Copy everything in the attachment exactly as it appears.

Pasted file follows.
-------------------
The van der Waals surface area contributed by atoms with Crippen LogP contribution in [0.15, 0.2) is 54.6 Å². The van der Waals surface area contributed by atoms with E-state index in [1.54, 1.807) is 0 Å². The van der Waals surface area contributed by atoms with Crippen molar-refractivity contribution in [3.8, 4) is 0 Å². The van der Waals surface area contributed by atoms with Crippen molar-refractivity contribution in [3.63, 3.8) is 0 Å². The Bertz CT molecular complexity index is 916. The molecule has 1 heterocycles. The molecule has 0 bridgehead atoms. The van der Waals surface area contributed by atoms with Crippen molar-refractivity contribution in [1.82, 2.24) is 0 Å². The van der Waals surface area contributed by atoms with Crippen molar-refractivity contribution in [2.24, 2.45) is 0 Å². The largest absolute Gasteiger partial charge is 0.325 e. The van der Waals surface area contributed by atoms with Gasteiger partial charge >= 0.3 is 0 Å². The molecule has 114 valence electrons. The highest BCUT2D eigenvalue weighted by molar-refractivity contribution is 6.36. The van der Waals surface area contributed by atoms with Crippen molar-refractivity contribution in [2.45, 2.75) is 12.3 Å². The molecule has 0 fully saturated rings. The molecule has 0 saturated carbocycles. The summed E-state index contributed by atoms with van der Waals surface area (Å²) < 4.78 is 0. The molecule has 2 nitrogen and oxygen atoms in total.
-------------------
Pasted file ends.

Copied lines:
The van der Waals surface area contributed by atoms with Crippen LogP contribution in [0.15, 0.2) is 54.6 Å². The van der Waals surface area contributed by atoms with E-state index in [1.54, 1.807) is 0 Å². The van der Waals surface area contributed by atoms with Crippen molar-refractivity contribution in [3.8, 4) is 0 Å². The van der Waals surface area contributed by atoms with Crippen molar-refractivity contribution in [3.63, 3.8) is 0 Å². The Bertz CT molecular complexity index is 916. The molecule has 1 heterocycles. The molecule has 0 bridgehead atoms. The van der Waals surface area contributed by atoms with Crippen molar-refractivity contribution in [1.82, 2.24) is 0 Å². The van der Waals surface area contributed by atoms with Crippen molar-refractivity contribution in [2.24, 2.45) is 0 Å². The largest absolute Gasteiger partial charge is 0.325 e. The van der Waals surface area contributed by atoms with Gasteiger partial charge >= 0.3 is 0 Å². The molecule has 114 valence electrons. The highest BCUT2D eigenvalue weighted by molar-refractivity contribution is 6.36. The van der Waals surface area contributed by atoms with Crippen molar-refractivity contribution in [2.45, 2.75) is 12.3 Å². The molecule has 0 fully saturated rings. The molecule has 0 saturated carbocycles. The summed E-state index contributed by atoms with van der Waals surface area (Å²) < 4.78 is 0. The molecule has 2 nitrogen and oxygen atoms in total.